Phenotypic and genetic characterisation of methicillin-resistant Staphylococcus aureus strains isolated from the university hospitals of Debrecen

J. Szabó, Z. Dombrádi, O. Dobay, P. Orosi, J. Kónya, K. Nagy, F. Rozgonyi

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7 Citations (Scopus)

Abstract

The purpose of this study was to characterise methicillin-resistant Staphylococcus aureus (MRSA) strains isolated in 2005 at the university hospitals of Debrecen, Hungary. Three hundred and thirty-nine MRSA strains were isolated from 102 patients at 18 different clinics. Their sensitivity to oxacillin and ten other antibiotics was determined. For genotypic analysis, phage typing and pulsed-field gel electrophoresis (PFGE) was performed. The rate of MRSA strains increased to 7.2% in 2005, especially at the clinics of surgery, pulmonology and paediatrics. No vancomycin- or teicoplanin-resistant strains were found. The resistance to erythromycin, clindamycin and ciprofloxacin was nearly 100% and multi-resistance was very frequent. Fifty-eight percent of the isolates belonged to mixed phage types and 8% was non-typable. One PFGE clone contained 58.2% of all strains and two further major clones were found at a separately located clinical block, indicating intra-hospital spread. We can conclude that MRSA exhibits an increasing nosocomial problem also in Hungary.

Original languageEnglish
Pages (from-to)129-136
Number of pages8
JournalEuropean Journal of Clinical Microbiology and Infectious Diseases
Volume28
Issue number2
DOIs
Publication statusPublished - Feb 2009

Fingerprint

Methicillin-Resistant Staphylococcus aureus
Hungary
Pulsed Field Gel Electrophoresis
Clone Cells
Bacteriophage Typing
Teicoplanin
Oxacillin
Pulmonary Medicine
Clindamycin
Erythromycin
Vancomycin
Ciprofloxacin
Bacteriophages
Pediatrics
Anti-Bacterial Agents

ASJC Scopus subject areas

  • Microbiology (medical)
  • Infectious Diseases

Cite this

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abstract = "The purpose of this study was to characterise methicillin-resistant Staphylococcus aureus (MRSA) strains isolated in 2005 at the university hospitals of Debrecen, Hungary. Three hundred and thirty-nine MRSA strains were isolated from 102 patients at 18 different clinics. Their sensitivity to oxacillin and ten other antibiotics was determined. For genotypic analysis, phage typing and pulsed-field gel electrophoresis (PFGE) was performed. The rate of MRSA strains increased to 7.2{\%} in 2005, especially at the clinics of surgery, pulmonology and paediatrics. No vancomycin- or teicoplanin-resistant strains were found. The resistance to erythromycin, clindamycin and ciprofloxacin was nearly 100{\%} and multi-resistance was very frequent. Fifty-eight percent of the isolates belonged to mixed phage types and 8{\%} was non-typable. One PFGE clone contained 58.2{\%} of all strains and two further major clones were found at a separately located clinical block, indicating intra-hospital spread. We can conclude that MRSA exhibits an increasing nosocomial problem also in Hungary.",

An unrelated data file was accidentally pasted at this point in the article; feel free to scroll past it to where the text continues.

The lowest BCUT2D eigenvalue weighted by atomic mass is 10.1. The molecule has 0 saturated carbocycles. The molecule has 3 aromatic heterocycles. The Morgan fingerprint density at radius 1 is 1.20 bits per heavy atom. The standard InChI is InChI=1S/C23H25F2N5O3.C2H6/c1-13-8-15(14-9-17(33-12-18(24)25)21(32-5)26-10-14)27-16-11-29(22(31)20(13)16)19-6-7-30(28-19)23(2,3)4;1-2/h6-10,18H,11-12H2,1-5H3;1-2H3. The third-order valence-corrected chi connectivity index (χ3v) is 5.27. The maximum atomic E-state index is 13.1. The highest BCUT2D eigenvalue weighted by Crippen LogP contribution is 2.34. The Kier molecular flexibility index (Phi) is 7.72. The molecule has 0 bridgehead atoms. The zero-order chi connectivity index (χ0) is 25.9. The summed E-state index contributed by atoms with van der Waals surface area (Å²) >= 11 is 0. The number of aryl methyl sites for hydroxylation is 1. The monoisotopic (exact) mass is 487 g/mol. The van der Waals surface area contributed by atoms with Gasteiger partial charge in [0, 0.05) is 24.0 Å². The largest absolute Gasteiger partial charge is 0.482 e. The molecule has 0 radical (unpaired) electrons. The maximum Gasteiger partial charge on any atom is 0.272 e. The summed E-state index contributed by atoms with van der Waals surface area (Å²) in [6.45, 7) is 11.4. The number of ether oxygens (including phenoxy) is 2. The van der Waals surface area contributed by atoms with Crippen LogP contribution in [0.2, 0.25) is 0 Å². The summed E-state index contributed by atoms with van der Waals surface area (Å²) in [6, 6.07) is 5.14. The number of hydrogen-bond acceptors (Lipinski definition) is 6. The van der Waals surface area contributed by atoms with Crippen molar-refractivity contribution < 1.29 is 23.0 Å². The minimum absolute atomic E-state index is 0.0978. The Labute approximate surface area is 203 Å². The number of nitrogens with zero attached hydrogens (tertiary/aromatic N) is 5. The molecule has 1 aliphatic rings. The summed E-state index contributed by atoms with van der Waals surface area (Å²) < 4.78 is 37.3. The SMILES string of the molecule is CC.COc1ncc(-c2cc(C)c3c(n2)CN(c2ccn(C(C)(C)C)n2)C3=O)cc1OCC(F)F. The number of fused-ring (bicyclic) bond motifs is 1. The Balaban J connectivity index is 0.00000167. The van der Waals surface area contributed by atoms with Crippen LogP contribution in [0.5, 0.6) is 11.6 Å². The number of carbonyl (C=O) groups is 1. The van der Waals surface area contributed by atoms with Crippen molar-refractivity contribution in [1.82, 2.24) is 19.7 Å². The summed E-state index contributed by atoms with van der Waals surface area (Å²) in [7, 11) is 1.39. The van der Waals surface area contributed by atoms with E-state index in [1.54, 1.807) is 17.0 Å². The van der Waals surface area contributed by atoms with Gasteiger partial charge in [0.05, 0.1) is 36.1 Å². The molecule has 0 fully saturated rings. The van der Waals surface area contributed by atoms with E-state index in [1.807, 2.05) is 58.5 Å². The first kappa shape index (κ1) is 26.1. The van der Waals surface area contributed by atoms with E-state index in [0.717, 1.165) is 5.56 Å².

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AU - Dombrádi, Z.

AU - Dobay, O.

AU - Orosi, P.

AU - Kónya, J.

AU - Nagy, K.

AU - Rozgonyi, F.

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AB - The purpose of this study was to characterise methicillin-resistant Staphylococcus aureus (MRSA) strains isolated in 2005 at the university hospitals of Debrecen, Hungary. Three hundred and thirty-nine MRSA strains were isolated from 102 patients at 18 different clinics. Their sensitivity to oxacillin and ten other antibiotics was determined. For genotypic analysis, phage typing and pulsed-field gel electrophoresis (PFGE) was performed. The rate of MRSA strains increased to 7.2% in 2005, especially at the clinics of surgery, pulmonology and paediatrics. No vancomycin- or teicoplanin-resistant strains were found. The resistance to erythromycin, clindamycin and ciprofloxacin was nearly 100% and multi-resistance was very frequent. Fifty-eight percent of the isolates belonged to mixed phage types and 8% was non-typable. One PFGE clone contained 58.2% of all strains and two further major clones were found at a separately located clinical block, indicating intra-hospital spread. We can conclude that MRSA exhibits an increasing nosocomial problem also in Hungary.

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